Rather than enjoy the lull in fighting and remain in safety, the soldier risks walking towards German trenches to rescue the robin, which would die without help. Soldiers from both sides watch in disbelief as he risks his own life to save that of the robin.

The story is presented in picture book format, with beautiful illustrations from Brian-Harrison-Lever, perfectly complementing the text . Again, this book would be an excellent classroom tool, especially when dealing with topics relating to war.

Kaffy Meets the Doomie, by Brendan Doyle, Illustrated by Harold Tiefel
Banana Books, 2002.

In Flanders Fields, by Norman Jorgensen, illustrated by Brian Harrison-Lever
Fremantle Arts Centre Press, 2002.

The Magic Hat, by Mem Fox

One fine day, from out of town, and without any warning at all, there appeared a magic hat.

As the magic hat moves through the town, spinning through the air from person to person, its magic causes chaos – and hilarity. Young readers will join in the guessing, with the hat changing each person it lands on into something surprising. Where and how will this magic end?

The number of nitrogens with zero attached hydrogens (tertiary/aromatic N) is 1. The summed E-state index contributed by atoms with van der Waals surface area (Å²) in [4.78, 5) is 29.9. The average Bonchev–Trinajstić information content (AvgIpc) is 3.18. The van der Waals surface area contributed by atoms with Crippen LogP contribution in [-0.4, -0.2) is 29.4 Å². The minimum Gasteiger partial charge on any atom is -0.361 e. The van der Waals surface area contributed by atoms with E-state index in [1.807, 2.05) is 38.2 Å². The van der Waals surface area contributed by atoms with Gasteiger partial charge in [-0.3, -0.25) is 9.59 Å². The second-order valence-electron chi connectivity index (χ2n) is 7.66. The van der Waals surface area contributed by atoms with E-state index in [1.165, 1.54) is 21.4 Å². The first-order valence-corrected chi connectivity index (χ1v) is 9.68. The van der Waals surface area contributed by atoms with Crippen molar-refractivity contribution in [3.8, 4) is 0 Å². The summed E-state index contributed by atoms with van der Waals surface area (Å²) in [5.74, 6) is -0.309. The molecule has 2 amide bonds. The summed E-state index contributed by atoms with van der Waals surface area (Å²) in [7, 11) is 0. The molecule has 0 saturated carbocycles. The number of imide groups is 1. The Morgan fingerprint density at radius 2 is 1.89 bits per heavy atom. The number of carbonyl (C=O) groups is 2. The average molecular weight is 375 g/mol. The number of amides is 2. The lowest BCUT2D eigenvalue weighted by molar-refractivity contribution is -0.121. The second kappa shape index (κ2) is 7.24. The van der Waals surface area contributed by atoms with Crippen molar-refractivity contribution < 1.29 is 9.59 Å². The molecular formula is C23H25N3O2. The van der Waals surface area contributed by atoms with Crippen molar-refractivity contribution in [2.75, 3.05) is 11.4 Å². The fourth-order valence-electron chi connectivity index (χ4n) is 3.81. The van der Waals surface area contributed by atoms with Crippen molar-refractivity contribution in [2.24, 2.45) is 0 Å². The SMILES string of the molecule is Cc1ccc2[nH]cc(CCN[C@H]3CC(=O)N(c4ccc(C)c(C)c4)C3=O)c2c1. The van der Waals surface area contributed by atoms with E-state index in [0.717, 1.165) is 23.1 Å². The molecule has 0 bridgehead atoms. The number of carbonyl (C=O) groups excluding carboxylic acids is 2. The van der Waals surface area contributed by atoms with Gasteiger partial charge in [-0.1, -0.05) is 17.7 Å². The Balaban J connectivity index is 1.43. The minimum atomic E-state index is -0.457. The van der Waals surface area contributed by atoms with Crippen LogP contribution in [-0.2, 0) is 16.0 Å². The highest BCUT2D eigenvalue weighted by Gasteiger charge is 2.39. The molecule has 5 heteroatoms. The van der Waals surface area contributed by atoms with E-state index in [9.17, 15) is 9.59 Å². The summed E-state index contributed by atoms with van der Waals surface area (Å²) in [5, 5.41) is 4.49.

The Magic Hat is the latest magical offering from renowned Australian children’s author, Mem Fox. Beautifully illustrated by Tricia Tusa, the book continues the fine tradition of outstanding offerings from Ms Fox.

As with earlier books, the charm of this book is in its rhythm and its simplicity. Children will love the repeated refrain which will help them guess what is going to happen next as the magic hat weaves its way through the town.

Mem Fox is one of Australia’s best known and most celebrated children’s authors, with 25 best selling titles to her credit. Her very first picture book, Possum Magic, first published in 1983, remains the best selling ever picture book in Australia, with over 1.5 million copies sold in Australia. Other popular titles include Boo to a Goose, Koala Lou, and Wilfred Gordon Mcdonald Partridge. Outside Australia Mem has also achieved great popularity, having reached Oprah’s list of twenty all-time best children’s books, with her title Time for Bed. For adults, Fox has written Reading Magic, recommended reading for parents and teachers, and Mem’s the Word, her autobiography.

The Magic Hat is wondeful bedtime reading for 3 to 6 year olds.

The Magic Hat, by Mem Fox
Scholastic Australia, 2002. rrp AUD $24.95 (hardback)